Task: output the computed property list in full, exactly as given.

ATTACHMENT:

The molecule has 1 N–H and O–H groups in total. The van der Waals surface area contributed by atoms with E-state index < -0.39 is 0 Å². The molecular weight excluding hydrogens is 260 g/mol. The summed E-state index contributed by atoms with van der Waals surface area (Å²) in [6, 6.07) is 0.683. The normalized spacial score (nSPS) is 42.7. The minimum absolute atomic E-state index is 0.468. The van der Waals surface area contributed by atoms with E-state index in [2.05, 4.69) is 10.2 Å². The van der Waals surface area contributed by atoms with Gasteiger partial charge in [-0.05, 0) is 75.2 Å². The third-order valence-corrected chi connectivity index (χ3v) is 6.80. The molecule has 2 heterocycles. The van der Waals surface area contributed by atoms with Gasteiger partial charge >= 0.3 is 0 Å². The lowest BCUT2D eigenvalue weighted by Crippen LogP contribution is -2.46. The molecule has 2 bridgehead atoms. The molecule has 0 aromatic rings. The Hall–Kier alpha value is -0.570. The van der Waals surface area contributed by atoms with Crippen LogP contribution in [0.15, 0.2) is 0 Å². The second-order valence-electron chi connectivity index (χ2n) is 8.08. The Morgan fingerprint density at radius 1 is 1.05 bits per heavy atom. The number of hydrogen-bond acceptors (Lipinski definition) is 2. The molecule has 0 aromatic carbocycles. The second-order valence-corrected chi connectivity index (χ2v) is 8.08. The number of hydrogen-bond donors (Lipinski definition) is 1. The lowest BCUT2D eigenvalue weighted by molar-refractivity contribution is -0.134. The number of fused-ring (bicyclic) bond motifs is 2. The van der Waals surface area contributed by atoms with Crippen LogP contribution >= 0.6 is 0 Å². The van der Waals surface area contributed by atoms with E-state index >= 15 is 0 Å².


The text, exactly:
The molecule has 1 N–H and O–H groups in total. The van der Waals surface area contributed by atoms with E-state index < -0.39 is 0 Å². The molecular weight excluding hydrogens is 260 g/mol. The summed E-state index contributed by atoms with van der Waals surface area (Å²) in [6, 6.07) is 0.683. The normalized spacial score (nSPS) is 42.7. The minimum absolute atomic E-state index is 0.468. The van der Waals surface area contributed by atoms with E-state index in [2.05, 4.69) is 10.2 Å². The van der Waals surface area contributed by atoms with Gasteiger partial charge in [-0.05, 0) is 75.2 Å². The third-order valence-corrected chi connectivity index (χ3v) is 6.80. The molecule has 2 heterocycles. The van der Waals surface area contributed by atoms with Gasteiger partial charge >= 0.3 is 0 Å². The lowest BCUT2D eigenvalue weighted by Crippen LogP contribution is -2.46. The molecule has 2 bridgehead atoms. The molecule has 0 aromatic rings. The Hall–Kier alpha value is -0.570. The van der Waals surface area contributed by atoms with Crippen LogP contribution in [0.15, 0.2) is 0 Å². The second-order valence-electron chi connectivity index (χ2n) is 8.08. The Morgan fingerprint density at radius 1 is 1.05 bits per heavy atom. The number of hydrogen-bond acceptors (Lipinski definition) is 2. The molecule has 0 aromatic carbocycles. The second-order valence-corrected chi connectivity index (χ2v) is 8.08. The number of hydrogen-bond donors (Lipinski definition) is 1. The lowest BCUT2D eigenvalue weighted by molar-refractivity contribution is -0.134. The number of fused-ring (bicyclic) bond motifs is 2. The van der Waals surface area contributed by atoms with Crippen LogP contribution >= 0.6 is 0 Å². The van der Waals surface area contributed by atoms with E-state index >= 15 is 0 Å².